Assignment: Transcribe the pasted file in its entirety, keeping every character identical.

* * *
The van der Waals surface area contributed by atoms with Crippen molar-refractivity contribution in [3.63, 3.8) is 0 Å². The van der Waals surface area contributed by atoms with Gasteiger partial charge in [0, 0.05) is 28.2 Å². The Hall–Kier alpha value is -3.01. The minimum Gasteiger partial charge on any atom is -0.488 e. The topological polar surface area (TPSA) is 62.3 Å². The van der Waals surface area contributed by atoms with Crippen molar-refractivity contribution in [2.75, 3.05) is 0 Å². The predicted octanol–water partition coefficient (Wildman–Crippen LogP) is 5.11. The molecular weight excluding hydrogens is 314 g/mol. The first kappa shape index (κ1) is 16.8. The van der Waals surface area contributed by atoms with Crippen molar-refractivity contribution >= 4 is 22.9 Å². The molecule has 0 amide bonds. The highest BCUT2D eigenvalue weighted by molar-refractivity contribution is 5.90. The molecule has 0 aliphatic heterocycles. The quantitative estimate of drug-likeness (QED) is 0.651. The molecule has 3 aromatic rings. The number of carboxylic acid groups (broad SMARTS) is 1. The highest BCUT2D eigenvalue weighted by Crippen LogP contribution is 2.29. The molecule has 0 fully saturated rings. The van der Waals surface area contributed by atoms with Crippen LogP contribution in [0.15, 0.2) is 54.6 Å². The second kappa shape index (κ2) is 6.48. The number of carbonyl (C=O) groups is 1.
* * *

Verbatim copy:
The van der Waals surface area contributed by atoms with Crippen molar-refractivity contribution in [3.63, 3.8) is 0 Å². The van der Waals surface area contributed by atoms with Gasteiger partial charge in [0, 0.05) is 28.2 Å². The Hall–Kier alpha value is -3.01. The minimum Gasteiger partial charge on any atom is -0.488 e. The topological polar surface area (TPSA) is 62.3 Å². The van der Waals surface area contributed by atoms with Crippen molar-refractivity contribution in [2.75, 3.05) is 0 Å². The predicted octanol–water partition coefficient (Wildman–Crippen LogP) is 5.11. The molecular weight excluding hydrogens is 314 g/mol. The first kappa shape index (κ1) is 16.8. The van der Waals surface area contributed by atoms with Crippen molar-refractivity contribution >= 4 is 22.9 Å². The molecule has 0 amide bonds. The highest BCUT2D eigenvalue weighted by molar-refractivity contribution is 5.90. The molecule has 0 aliphatic heterocycles. The quantitative estimate of drug-likeness (QED) is 0.651. The molecule has 3 aromatic rings. The number of carboxylic acid groups (broad SMARTS) is 1. The highest BCUT2D eigenvalue weighted by Crippen LogP contribution is 2.29. The molecule has 0 fully saturated rings. The van der Waals surface area contributed by atoms with Crippen LogP contribution in [0.15, 0.2) is 54.6 Å². The second kappa shape index (κ2) is 6.48. The number of carbonyl (C=O) groups is 1.